First the loan, then the harassment induced by recovery & ending in suicides & the story goes on this familiar pattern ever. Is there an antidote for our Agrarian crisis?
The succour called Debt Waiver isn’t as old as our civilisation. It was started by the united front government in 1990 headed by V.P. Singh to fulfil one of his poll promises. The idea behind such a scheme was to provide relief by Public sector & rural banks to the tune of Rs. 10,000 to the genuinely depressed farmers & artisans. By doing this the government also hoped to create a positive outlook towards loan recoveries in the farm sector besides helping identify wilful defaulters. Further, the government had directed the banks to establish a system of maintaining a proper credit history of borrowers covered under the scheme while promising to compensate them suitably for writing off the debt. Many Indian states also had launched debt relief and waiver programs at different times subsequently.
While some of these schemes were genuinely an attempt to help the poor farmers in difficult times, most of these were governed by political considerations. Not all who indulged in this politics of farm loan waivers benefitted from their motives, TDP (Chandra Babu Naidu) & KCR (Telangana) actually reaped a bumper harvest from such a move. In fact KCR repeated the feat the 2nd time ahead of 2019 elections. They both may have grabbed power riding on the populist mood & measure, it made their state poorer by 40k cr. & 20k cr. respectively.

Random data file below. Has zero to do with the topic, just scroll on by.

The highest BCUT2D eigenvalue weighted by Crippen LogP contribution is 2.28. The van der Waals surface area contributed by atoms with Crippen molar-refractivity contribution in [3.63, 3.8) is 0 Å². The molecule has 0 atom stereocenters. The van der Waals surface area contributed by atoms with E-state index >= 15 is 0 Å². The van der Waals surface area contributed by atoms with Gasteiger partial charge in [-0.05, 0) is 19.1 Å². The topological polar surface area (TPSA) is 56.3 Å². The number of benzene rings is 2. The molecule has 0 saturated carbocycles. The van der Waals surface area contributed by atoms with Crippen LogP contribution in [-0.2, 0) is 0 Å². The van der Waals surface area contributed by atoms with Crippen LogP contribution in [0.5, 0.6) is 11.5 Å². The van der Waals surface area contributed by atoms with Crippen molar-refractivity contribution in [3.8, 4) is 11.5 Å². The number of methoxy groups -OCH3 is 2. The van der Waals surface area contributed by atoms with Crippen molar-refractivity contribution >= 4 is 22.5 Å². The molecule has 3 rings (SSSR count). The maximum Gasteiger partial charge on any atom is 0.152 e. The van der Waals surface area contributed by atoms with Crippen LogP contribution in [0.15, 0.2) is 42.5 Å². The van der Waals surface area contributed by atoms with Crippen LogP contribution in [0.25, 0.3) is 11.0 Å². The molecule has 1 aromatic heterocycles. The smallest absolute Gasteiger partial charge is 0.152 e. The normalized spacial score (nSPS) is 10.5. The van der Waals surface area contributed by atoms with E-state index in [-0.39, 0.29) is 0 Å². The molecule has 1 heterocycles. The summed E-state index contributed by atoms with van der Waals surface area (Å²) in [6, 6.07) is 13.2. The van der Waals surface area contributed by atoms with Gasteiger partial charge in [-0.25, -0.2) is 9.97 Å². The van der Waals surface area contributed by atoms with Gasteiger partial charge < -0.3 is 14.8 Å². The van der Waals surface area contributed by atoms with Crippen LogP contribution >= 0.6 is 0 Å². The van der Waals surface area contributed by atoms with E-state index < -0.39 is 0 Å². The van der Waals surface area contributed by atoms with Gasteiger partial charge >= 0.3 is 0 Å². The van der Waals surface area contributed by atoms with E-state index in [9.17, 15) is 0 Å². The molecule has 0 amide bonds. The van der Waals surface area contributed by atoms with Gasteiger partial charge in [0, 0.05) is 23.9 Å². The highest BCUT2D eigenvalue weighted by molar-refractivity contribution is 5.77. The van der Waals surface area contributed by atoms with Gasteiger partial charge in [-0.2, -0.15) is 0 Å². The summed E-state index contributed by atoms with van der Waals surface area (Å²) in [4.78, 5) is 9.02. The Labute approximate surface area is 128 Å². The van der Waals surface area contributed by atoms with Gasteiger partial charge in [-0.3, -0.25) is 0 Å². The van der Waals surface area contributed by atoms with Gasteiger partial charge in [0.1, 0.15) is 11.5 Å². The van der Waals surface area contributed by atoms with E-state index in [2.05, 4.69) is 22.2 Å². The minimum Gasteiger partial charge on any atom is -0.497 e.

Notwithstanding the real motives behind such interventions by governments, sometimes necessary, these are no more than a symptomatic relief, a balm applied to a dreaded disease called Agrarian cancer. It is such an irony, that in India, where Agriculture is a priority sector simply because it supports more than half of our country’s population, yet it accounts for only 15% of our total economic activity. One of the reasons, we are doing so badly is a drop in the principal crop production compounded by a global boom in the food grain production. This causes the local markets to crash affecting the poor farmers & their ability to produce with no tangible return on investments. If there was anything that could save the day for the Indian farmer, it was a good monsoon.